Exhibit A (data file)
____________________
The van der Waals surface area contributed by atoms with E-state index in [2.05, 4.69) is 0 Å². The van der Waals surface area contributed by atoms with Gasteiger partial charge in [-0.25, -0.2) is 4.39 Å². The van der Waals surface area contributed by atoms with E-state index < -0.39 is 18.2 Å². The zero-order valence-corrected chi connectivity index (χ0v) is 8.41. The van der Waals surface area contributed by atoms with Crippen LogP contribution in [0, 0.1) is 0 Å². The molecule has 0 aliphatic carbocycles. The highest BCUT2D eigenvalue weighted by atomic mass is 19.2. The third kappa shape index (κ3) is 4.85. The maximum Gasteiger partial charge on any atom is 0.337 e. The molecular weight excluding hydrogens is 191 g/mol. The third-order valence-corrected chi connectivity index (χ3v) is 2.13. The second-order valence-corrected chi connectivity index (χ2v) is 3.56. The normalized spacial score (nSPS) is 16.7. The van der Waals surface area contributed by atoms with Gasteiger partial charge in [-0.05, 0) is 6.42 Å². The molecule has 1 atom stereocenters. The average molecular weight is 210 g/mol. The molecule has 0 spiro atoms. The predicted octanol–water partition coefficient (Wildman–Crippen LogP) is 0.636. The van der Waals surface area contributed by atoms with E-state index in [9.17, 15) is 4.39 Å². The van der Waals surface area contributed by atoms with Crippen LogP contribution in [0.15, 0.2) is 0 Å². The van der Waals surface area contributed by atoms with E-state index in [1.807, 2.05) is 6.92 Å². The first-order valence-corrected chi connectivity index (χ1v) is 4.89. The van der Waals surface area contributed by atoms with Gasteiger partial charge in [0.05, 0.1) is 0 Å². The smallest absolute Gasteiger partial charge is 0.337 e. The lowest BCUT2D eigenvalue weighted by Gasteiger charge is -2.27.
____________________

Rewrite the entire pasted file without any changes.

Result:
The van der Waals surface area contributed by atoms with E-state index in [2.05, 4.69) is 0 Å². The van der Waals surface area contributed by atoms with Gasteiger partial charge in [-0.25, -0.2) is 4.39 Å². The van der Waals surface area contributed by atoms with E-state index < -0.39 is 18.2 Å². The zero-order valence-corrected chi connectivity index (χ0v) is 8.41. The van der Waals surface area contributed by atoms with Crippen LogP contribution in [0, 0.1) is 0 Å². The molecule has 0 aliphatic carbocycles. The highest BCUT2D eigenvalue weighted by atomic mass is 19.2. The third kappa shape index (κ3) is 4.85. The maximum Gasteiger partial charge on any atom is 0.337 e. The molecular weight excluding hydrogens is 191 g/mol. The third-order valence-corrected chi connectivity index (χ3v) is 2.13. The second-order valence-corrected chi connectivity index (χ2v) is 3.56. The normalized spacial score (nSPS) is 16.7. The van der Waals surface area contributed by atoms with Gasteiger partial charge in [-0.05, 0) is 6.42 Å². The molecule has 1 atom stereocenters. The average molecular weight is 210 g/mol. The molecule has 0 spiro atoms. The predicted octanol–water partition coefficient (Wildman–Crippen LogP) is 0.636. The van der Waals surface area contributed by atoms with E-state index in [9.17, 15) is 4.39 Å². The van der Waals surface area contributed by atoms with Crippen LogP contribution in [0.15, 0.2) is 0 Å². The van der Waals surface area contributed by atoms with E-state index in [1.807, 2.05) is 6.92 Å². The first-order valence-corrected chi connectivity index (χ1v) is 4.89. The van der Waals surface area contributed by atoms with Gasteiger partial charge in [0.05, 0.1) is 0 Å². The smallest absolute Gasteiger partial charge is 0.337 e. The lowest BCUT2D eigenvalue weighted by Gasteiger charge is -2.27.